Sonos ZonePlayer S5
Review US firm Sonos first debuted its first products back in 2006, and it offered just about the best example of a self-contained, multi-zone wireless music system that had yet been seen. It featured an iPod-like hand-held controller and used the company's proprietary wireless technology – rather than Wi-Fi – to connect your PC to a series of amplifiers around your home, which could be connected to the speakers of your choice.
Sound environment: Sonos' ZonePlayer S5 and CR200 controller
Since then the system has continued to improve over the years, with upgrades to the handheld remote control, the addition of various online music services and now, at last, a self-contained amp/speaker unit in the shape of the Sonos S5.
Price has always been a bit of an issue for Sonos – not that it's outrageously expensive, but there are other wireless options available for considerably less. With the S5, there's no need for additional speakers, and if you’ve an iPhone you can instal a free app so that it can be used as the controller. The alternative is to buy the £275 Sonos CR200 controller, which looks virtually identical onscreen.
If you’re using the S5 in the same room as your computer, you can hook it up directly to a LAN port. If you want to use the S5 elsewhere, you'll need a £79 Zonebridge 100 and plug this into your computer or router instead, so that it can link wirelessly to the S5. This unit combined with a single S5 will set you back £429 – around half of what you might have expected to pay for the Sonos BU250 package.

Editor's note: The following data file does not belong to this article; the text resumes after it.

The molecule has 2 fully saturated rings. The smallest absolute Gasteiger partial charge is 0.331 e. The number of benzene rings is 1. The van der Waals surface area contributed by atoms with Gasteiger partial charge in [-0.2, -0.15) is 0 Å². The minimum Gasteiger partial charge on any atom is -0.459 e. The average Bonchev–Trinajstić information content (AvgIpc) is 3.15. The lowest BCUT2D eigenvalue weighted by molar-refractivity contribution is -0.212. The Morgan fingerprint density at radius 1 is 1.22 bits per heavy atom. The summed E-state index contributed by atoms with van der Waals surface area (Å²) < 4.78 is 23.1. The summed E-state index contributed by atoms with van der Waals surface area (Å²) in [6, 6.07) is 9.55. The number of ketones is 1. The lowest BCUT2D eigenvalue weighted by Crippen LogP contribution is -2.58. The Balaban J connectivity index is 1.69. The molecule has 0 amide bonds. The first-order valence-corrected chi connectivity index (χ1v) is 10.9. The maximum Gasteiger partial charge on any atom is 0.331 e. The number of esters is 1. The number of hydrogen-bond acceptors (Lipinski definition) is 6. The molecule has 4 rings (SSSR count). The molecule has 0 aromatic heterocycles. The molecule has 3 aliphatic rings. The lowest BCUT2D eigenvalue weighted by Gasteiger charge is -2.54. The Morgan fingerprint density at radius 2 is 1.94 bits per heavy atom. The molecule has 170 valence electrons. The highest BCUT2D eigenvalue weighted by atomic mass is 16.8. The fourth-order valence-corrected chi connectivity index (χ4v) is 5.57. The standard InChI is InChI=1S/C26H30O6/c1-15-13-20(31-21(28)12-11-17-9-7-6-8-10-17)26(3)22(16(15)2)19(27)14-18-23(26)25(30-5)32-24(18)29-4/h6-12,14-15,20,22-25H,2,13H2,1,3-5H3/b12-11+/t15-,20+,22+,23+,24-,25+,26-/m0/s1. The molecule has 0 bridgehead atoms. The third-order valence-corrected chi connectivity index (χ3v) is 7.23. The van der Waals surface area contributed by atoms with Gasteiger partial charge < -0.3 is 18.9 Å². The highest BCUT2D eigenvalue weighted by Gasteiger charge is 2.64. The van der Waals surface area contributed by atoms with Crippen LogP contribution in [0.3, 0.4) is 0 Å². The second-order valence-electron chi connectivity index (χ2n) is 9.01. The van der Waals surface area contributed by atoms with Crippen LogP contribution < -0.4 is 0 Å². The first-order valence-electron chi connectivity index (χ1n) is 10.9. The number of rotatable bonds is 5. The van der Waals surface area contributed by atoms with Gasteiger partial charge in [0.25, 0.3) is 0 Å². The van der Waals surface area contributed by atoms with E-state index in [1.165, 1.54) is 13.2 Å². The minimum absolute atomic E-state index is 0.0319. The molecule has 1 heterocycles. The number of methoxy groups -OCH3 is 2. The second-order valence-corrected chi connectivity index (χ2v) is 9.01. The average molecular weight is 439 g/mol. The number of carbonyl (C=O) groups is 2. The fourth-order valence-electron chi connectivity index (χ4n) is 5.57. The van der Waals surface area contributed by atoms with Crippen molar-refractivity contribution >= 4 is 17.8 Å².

The S5 is a decent-looking unit available in Sonos's trademark white and grey. It's not a style statement like B&W's Zeppelin or Fatman's valve-powered iPod docks, but its clean, unfussy appearance means it should easily disappear into the background. The 217 x 365 x 123mm, 4.15kg cabinet contains five separate drivers: two tweeters, two 3.5in midrange drivers and a single 3.5in subwoofer, each powered by a separate Class D amplifier. Sonos' own DSP (Digital Signal Processing) system takes care of the crossovers.
Besides Ethernet, there's interfacing for headphones and external sources
The S5 is not entirely wireless, of course, you'll need to plug it into the mains since there's no battery power option and around the back is a pair of Ethernet plugs, plus a 3.5mm headphone jack and a 3.5mm line in, so you can play an MP3 player through it direct – useful if you have iPod-toting friends round. There's also a handgrip for lifting and on top are volume and mute buttons.
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